And yet.

Sometimes, when the kids are finally all asleep, and the house is quiet, and I have a minute to reflect on how stressed I was that day, and how many times I caught myself yelling at the kids, and how I at one point resorted to sitting outside on the front steps so that the kids wouldn't see me crying with exasperation.... I realize that I don't really have anything to be upset about at all.

The "problems" of my day are ones that many moms, who find themselves in far, far more dire straits, would kill to have.

I have two friends whose children were recently diagnosed with significant medical problems. Those women have had their worlds turned upside down. I experience their pain, for fleeting moments at a time, through their anguished status updates. And then I go back to pulling my hair out because my three children can't stop tattling on each other for five minutes.

And that's more than a little bit crazy.

So I have been moved to revisit these two little nuggets of wisdom, the first one brought into my life by, if I remember correctly,, and the second, by The video clip is a few minutes long but I don't think you'll regret taking the time. And even if you've seen it before, I find it still makes an impact, even upon repeat viewing.

The next time, then, that I find myself sitting on the doorstep gritting my teeth in what feels like madness, I hope I will remember these messages, and go back inside and hug my kids. 'Cuz even when a normal day absolutely SUCKS, it's still a normal day, and for that I need to be more grateful. xo.

Normal day, let me be aware of the treasure you are. Let me not pass you by in quest of some rare and perfect tomorrow. Let me hold you while I may, for it will not always be so. One day, I may dig my nails in the earth, or bury my face in the pillow, or stretch myself taut, or raise my hands to the sky and want more than all the world--your return.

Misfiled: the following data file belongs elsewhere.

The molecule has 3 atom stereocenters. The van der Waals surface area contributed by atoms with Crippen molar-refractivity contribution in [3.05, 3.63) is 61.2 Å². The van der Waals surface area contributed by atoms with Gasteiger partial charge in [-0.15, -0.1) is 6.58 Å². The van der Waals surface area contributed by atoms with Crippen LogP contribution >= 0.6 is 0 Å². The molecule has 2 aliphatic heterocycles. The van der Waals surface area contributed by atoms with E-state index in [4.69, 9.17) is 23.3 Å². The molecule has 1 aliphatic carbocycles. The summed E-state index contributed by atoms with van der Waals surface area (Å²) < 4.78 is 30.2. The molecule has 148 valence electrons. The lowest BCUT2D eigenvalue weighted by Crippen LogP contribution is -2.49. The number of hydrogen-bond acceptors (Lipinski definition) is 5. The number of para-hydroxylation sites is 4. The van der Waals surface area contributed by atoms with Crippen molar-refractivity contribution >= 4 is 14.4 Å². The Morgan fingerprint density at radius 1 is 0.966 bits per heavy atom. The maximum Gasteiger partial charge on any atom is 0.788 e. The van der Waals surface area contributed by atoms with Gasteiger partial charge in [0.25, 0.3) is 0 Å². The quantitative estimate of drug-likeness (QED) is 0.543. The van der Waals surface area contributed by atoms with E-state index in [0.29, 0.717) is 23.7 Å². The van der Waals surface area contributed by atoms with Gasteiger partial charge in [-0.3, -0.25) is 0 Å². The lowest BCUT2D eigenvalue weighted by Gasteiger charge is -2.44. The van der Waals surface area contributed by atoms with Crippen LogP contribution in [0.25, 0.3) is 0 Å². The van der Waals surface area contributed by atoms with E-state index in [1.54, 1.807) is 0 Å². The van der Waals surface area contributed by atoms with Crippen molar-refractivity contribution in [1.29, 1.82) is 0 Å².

-Jean Irion

Friday, June 18, 2010

Guess the Baby Face Couldn't Last Forever...

Well, it finally happened.

I was checking my reflection in the overhead visor of my car today when I spotted it.

My first gray hair. Right near my temple. Glistening in the sunlight. I was tempted to yank it, but I decided to leave it there. Still not sure why. I think it's because I love to torture myself?

Now I know that, for many of you, this is not big news. Some of you have been dealing with gray hairs for a while now, and from you, I don't expect sympathy.

But I am a newcomer to this world of old lady follicles. And it's not a place I'm finding particularly comfortable.

Combine this recent discovery with the other harsh realities I've been dealing with of late:

...the sudden appearance of thin little lines at the corners of my eyes, and across my forehead, that don't go away even in the complete absence of any facial expression...

...the slow but steady erosion of whatever breastesses I once had, a sacrifice not in vain due to their nothing-short-of heroic efforts in feeding 3 children for 3 years, but a crippling blow to my self-image nonetheless...

...and the dogged insistence of my unrestrained belly to keep puffing out to its 3-month pregnant dimensions, regardless of the fact that no further pregnancies are forthcoming.

So here I am, wrinkly, both puffy and flat but in all the wrong places... and now with a gray hair.

If this is what I look like two months short of age 36, I shudder to think how the wheels will have completely fallen off the wagon some thirty years from now! Will I be a raisin with legs??


All recommendations for eye creams, hair dye, and girdles welcome in the comments section below.

Kindly take a moment and help ease my transition into OLD.